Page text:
TABLED : Help or Hindrance?

A board’s committees can be either constructive or debilitating. Which of these outcomes is achieved appears to be related to the competencies that are brought to bear at committee level, the committee’s terms of reference and the process of referral back to the full board. The most common board committees in New Zealand are the CEO appointment/remuneration committee and the finance and/or audit committee(s).
What do we know of their impact and what do we know of their organisation? The first one, impact, is really easy to answer. common suspect in our search for good governance has become the impact of the independent audit committee. While significant body of research has now been published on the impact, or otherwise, of independent directors the focus of blame has more recently been directed at audit and finance committees.
None of the published studies have found any relationship between the independence of the audit committee and subsequent firm performance. As is typical with much governance research, motivation has been the supposed agency problem that exists between principals (owners) and agents (managers).
In this case the motivation is supposedly one where the role of the audit committee cannot be entrusted to directors or managers who have an employee relationship with the firm but almost anything else goes (shareholders, beneficiaries, trustees, directors, founders, and founding family members who may be construed as being independent).
An extension of the audit committee argument may be found in research that attempts to identify the relationship between their independence and the probability of financial statement misconduct. Again there is no evidence that independence of the audit committee has any effect on the incidence or otherwise of the misconduct of financial reporting.
The second common sub-committee of the board is the appointment/remuneration committee. Contrary to common belief the relationship between CEO pay and performance has also not been established. While there exists positive relationship between size of organisation and compensation package that is yet to be translated into business performance.
Recent press articles have claimed that CEOs in New Zealand typically have packages with less risk than their Australian or US counterparts and, unsurprisingly, they typically receive greater proportion of the at-risk component. Appointment, pay, package and compensation are all subjects of the remuneration and appointments committee.
In summary, these two committees are commonplace in New Zealand, however, their effectiveness or otherwise (as to their impact on business performance) should remain open to debate.
So why have board committees? Committees appear to have emerged from the dominant, and highly effective, US mixed board model of corporate governance. In that model, where the board is drawn from both executives (inside) and outside directors, committees comprising the outside directors make recommendations to the full board: especially on matters concerning audit and CEO compensation. The motivation for this committee structure can be attributed entirely to the supposed agency problem, namely, that the inside directors cannot be ‘trusted’ with these particular responsibilities.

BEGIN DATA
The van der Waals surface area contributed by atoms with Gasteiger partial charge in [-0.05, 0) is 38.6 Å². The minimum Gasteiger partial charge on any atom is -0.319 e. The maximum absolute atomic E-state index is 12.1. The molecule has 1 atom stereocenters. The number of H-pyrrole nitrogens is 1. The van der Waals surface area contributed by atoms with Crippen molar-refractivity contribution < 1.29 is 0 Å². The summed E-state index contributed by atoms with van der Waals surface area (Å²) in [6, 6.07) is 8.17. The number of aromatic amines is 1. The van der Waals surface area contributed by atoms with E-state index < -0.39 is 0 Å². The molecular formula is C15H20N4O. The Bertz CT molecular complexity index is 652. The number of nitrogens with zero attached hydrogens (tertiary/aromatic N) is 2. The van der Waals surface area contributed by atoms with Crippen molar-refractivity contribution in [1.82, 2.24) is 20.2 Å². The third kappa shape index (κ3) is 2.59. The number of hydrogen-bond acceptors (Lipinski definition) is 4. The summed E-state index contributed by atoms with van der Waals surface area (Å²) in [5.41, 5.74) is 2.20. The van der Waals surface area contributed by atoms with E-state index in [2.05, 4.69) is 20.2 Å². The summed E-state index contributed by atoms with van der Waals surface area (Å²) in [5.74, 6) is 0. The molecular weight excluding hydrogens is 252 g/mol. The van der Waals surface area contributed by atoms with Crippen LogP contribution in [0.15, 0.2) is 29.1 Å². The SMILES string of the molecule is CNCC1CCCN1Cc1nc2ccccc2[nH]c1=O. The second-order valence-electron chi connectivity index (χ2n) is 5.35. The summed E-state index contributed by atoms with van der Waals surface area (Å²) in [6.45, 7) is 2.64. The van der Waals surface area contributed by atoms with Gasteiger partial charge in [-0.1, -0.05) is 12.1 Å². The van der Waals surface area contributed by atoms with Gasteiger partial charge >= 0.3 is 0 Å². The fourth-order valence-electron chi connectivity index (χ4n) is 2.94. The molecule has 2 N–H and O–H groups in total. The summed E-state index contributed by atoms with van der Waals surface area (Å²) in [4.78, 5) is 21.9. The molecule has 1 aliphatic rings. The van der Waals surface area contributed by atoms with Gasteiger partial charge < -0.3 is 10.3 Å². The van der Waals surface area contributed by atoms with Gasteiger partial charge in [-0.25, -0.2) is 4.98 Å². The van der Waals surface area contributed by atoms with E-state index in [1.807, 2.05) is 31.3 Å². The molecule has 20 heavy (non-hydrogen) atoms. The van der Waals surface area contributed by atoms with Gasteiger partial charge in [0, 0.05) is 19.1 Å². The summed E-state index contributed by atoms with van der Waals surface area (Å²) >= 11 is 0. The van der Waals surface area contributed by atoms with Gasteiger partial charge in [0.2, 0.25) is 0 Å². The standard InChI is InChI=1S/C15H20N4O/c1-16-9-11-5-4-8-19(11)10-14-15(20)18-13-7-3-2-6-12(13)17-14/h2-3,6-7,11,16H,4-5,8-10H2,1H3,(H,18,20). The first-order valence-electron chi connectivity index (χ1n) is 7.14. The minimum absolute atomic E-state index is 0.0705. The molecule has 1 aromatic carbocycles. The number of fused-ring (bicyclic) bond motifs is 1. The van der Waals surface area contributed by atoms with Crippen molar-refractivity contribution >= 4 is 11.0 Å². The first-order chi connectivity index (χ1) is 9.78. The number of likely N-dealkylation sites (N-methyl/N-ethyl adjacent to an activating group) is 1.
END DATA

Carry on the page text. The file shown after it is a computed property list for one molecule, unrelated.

As best practice models have emerged, the role of board committees has become increasingly well accepted. They should be an important and significant source of recommendations to the full board. Board committees may also be established on an ad hoc or temporary basis to examine an issue (acquisition), review an aspect of management (marketing), or to review the performance of business unit (internal analysis).
In these cases the committee could well include direct input from management and, arguably, in time of crisis take on more ‘management’ oriented role than what would ordinarily be expected.
To be sure, there are dangers in this transitory shift from strategic to an operational focus. These dangers include meddling, interference, and undermining the authority of the board: All good reasons why the terms of reference and processes to be followed should be well understood by the board and committee members.
Critics will argue that in such circumstances management and governance cross the imaginary divide between their respective roles. Such criticism fails to recognise that the board ought to ensure that management is continually striving for exemplary performance. No doubt there will be occasional circumstances when those assigned the role of governance need to cross that divide to ensure that outcome is met.
The glaring omission among typical New Zealand board committees is the strategy committee. common defence offered is that the board should debate strategy and organisational purpose. True. However, the scope of competencies required, creative thinking especially, is not likely to be held by all directors. Why not assign board committee with the sole responsibility of recommending strategy to the board? With input from management they may well provide real insight.

By Dr James Lockhart, director of the School of Business, Massey University.

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